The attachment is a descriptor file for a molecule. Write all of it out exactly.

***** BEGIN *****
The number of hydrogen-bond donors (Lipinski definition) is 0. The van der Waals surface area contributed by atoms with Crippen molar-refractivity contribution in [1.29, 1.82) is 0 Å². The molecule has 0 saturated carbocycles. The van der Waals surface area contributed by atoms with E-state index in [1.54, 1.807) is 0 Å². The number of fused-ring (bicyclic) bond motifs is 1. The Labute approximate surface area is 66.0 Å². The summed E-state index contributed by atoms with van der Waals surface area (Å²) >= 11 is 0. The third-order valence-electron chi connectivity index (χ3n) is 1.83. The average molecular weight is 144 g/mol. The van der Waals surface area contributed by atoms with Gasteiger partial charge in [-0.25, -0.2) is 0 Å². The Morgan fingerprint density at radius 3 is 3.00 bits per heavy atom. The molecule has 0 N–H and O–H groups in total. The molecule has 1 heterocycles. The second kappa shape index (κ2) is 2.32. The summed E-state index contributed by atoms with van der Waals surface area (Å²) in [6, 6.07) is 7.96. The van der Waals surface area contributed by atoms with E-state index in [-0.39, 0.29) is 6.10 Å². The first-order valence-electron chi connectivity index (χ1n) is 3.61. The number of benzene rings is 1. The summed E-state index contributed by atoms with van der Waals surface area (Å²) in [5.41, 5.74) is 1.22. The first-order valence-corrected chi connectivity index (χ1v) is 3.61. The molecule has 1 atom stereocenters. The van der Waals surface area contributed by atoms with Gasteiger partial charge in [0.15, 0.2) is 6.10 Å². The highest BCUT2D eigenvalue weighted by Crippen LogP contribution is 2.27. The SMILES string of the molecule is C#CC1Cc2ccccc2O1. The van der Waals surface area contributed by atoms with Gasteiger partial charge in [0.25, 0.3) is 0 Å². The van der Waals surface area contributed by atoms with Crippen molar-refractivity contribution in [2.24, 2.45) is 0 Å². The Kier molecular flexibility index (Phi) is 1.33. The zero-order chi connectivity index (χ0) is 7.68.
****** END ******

The number of hydrogen-bond donors (Lipinski definition) is 0. The van der Waals surface area contributed by atoms with Crippen molar-refractivity contribution in [1.29, 1.82) is 0 Å². The molecule has 0 saturated carbocycles. The van der Waals surface area contributed by atoms with E-state index in [1.54, 1.807) is 0 Å². The number of fused-ring (bicyclic) bond motifs is 1. The Labute approximate surface area is 66.0 Å². The summed E-state index contributed by atoms with van der Waals surface area (Å²) >= 11 is 0. The third-order valence-electron chi connectivity index (χ3n) is 1.83. The average molecular weight is 144 g/mol. The van der Waals surface area contributed by atoms with Gasteiger partial charge in [-0.25, -0.2) is 0 Å². The Morgan fingerprint density at radius 3 is 3.00 bits per heavy atom. The molecule has 0 N–H and O–H groups in total. The molecule has 1 heterocycles. The second kappa shape index (κ2) is 2.32. The summed E-state index contributed by atoms with van der Waals surface area (Å²) in [6, 6.07) is 7.96. The van der Waals surface area contributed by atoms with E-state index in [-0.39, 0.29) is 6.10 Å². The first-order valence-electron chi connectivity index (χ1n) is 3.61. The number of benzene rings is 1. The summed E-state index contributed by atoms with van der Waals surface area (Å²) in [5.41, 5.74) is 1.22. The first-order valence-corrected chi connectivity index (χ1v) is 3.61. The molecule has 1 atom stereocenters. The van der Waals surface area contributed by atoms with Gasteiger partial charge in [0.15, 0.2) is 6.10 Å². The highest BCUT2D eigenvalue weighted by Crippen LogP contribution is 2.27. The SMILES string of the molecule is C#CC1Cc2ccccc2O1. The van der Waals surface area contributed by atoms with Gasteiger partial charge in [0.25, 0.3) is 0 Å². The van der Waals surface area contributed by atoms with Crippen molar-refractivity contribution in [2.24, 2.45) is 0 Å². The Kier molecular flexibility index (Phi) is 1.33. The zero-order chi connectivity index (χ0) is 7.68.